While swiping through Tinder you pass though a flock of locals. The guy holding his friend’s dog, the girl with a bar bathroom selfie, and the occasional totally blank profile. And then you see them, a person with a great smile, kind eyes, good hair, and it’s a match! A date is scheduled for the weekend after a charming first exchange. You’re nervous leading up to the day, and you’re already wondering that you two will talk about. But when you meet them in person for the first time-you don’t feel the “spark”.
The spark is a false idea that has existed since the Romantic era. Sorry to burst your bubble, but your first encounter with a stranger is not likely to lead to a Romeo and Juliet romance, and any spark that is felt is the brain processing this date as an event filled with lust and potential. Love and relationships have moved through many states throughout history, first partners were just a way to make a child-there was no such thing as monogamous relationships that lasted a lifetime, then partnership became a way of cultural power and economic relations, -the love of your life wasn’t your husband, but someone you had an affair with and this was normal. Then came the Romantic era the idea of marriage and love was planted in people’s minds. After WW2 dating culture hit fast-forward and marriage after high school became normal, women became housewives and marriage the first person they ever loved. Now we are living through a new change of love and relationships.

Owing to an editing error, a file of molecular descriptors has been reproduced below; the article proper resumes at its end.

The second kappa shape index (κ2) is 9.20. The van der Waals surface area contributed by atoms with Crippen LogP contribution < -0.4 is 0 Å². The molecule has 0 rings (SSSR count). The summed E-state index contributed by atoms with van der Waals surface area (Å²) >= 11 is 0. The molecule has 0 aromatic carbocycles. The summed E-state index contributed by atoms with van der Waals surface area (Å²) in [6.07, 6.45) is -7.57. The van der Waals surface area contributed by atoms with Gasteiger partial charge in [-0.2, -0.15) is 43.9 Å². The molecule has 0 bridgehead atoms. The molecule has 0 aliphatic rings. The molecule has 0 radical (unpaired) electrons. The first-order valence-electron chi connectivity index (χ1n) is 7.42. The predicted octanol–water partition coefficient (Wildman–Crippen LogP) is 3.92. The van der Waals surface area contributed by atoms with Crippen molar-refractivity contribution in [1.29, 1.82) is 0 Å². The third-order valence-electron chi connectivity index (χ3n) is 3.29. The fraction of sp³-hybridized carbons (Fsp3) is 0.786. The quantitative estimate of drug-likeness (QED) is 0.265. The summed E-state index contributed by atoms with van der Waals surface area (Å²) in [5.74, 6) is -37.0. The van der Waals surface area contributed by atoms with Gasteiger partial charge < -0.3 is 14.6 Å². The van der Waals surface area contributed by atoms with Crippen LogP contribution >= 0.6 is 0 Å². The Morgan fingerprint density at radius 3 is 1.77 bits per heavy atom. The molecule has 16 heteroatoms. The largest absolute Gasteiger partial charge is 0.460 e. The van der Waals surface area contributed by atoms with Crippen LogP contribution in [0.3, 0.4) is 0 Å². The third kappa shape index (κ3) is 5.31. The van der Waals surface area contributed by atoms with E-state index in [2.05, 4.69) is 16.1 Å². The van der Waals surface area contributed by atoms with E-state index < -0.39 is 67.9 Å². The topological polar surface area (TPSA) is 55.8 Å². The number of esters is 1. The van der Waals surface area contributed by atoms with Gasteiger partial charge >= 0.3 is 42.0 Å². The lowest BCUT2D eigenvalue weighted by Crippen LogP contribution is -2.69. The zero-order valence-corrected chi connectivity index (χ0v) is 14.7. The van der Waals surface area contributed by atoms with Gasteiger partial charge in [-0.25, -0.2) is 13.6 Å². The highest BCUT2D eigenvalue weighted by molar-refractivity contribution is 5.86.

“Falling in love is not the same as being in love.”-Logan Ury. It is strange that when experts talk about relationships, they say the relationships that last are the ones where people didn’t expect anything. The friend that slowly became a flirtationship and even arranged marriages form relationships that last decades. Today people are going into a date with the intention of falling in love, of grand gestures, of feeling something that they have never felt before. And these are in reality all unrealistic. And I don’t mean to be cynical, but I think we can agree that romantic movies are scripted and not mean to watched like a documentary. Real life love creeps up on you, it is a slow burn, it is something that IS BUILT OVER TIME! A spark from one 45 minute date isn’t going to tell you whether that person sitting across from you is going to make a good life partner.
I highly recommend reading How Not to Die Alone by the behavioral scientist and dating coach Logan Ury. This book as been my new obsession in my path to a career in love, sex and romance.